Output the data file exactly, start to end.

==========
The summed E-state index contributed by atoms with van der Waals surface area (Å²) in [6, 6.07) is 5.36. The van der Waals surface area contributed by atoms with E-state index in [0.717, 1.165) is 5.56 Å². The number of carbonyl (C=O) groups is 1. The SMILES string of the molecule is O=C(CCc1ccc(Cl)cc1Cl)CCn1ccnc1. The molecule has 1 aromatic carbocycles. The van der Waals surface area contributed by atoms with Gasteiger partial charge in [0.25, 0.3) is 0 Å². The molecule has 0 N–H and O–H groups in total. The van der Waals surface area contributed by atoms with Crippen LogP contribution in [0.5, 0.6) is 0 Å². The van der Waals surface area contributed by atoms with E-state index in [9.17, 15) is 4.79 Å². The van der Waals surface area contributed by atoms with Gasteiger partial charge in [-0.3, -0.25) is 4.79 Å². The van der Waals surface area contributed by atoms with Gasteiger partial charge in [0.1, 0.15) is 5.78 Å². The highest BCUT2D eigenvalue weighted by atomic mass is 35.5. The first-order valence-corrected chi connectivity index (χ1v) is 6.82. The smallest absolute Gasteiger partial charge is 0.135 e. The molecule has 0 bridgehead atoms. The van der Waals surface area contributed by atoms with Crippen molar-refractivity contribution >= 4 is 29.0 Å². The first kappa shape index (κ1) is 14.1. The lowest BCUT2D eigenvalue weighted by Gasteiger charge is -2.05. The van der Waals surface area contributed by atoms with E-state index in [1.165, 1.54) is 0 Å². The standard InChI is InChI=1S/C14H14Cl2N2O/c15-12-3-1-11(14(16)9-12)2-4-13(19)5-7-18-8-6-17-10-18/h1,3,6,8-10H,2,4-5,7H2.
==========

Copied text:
The summed E-state index contributed by atoms with van der Waals surface area (Å²) in [6, 6.07) is 5.36. The van der Waals surface area contributed by atoms with E-state index in [0.717, 1.165) is 5.56 Å². The number of carbonyl (C=O) groups is 1. The SMILES string of the molecule is O=C(CCc1ccc(Cl)cc1Cl)CCn1ccnc1. The molecule has 1 aromatic carbocycles. The van der Waals surface area contributed by atoms with Gasteiger partial charge in [0.25, 0.3) is 0 Å². The molecule has 0 N–H and O–H groups in total. The van der Waals surface area contributed by atoms with Crippen LogP contribution in [0.5, 0.6) is 0 Å². The van der Waals surface area contributed by atoms with E-state index in [9.17, 15) is 4.79 Å². The van der Waals surface area contributed by atoms with Gasteiger partial charge in [-0.3, -0.25) is 4.79 Å². The van der Waals surface area contributed by atoms with Gasteiger partial charge in [0.1, 0.15) is 5.78 Å². The highest BCUT2D eigenvalue weighted by atomic mass is 35.5. The first-order valence-corrected chi connectivity index (χ1v) is 6.82. The smallest absolute Gasteiger partial charge is 0.135 e. The molecule has 0 bridgehead atoms. The van der Waals surface area contributed by atoms with Crippen molar-refractivity contribution >= 4 is 29.0 Å². The first kappa shape index (κ1) is 14.1. The lowest BCUT2D eigenvalue weighted by Gasteiger charge is -2.05. The van der Waals surface area contributed by atoms with E-state index in [1.165, 1.54) is 0 Å². The standard InChI is InChI=1S/C14H14Cl2N2O/c15-12-3-1-11(14(16)9-12)2-4-13(19)5-7-18-8-6-17-10-18/h1,3,6,8-10H,2,4-5,7H2.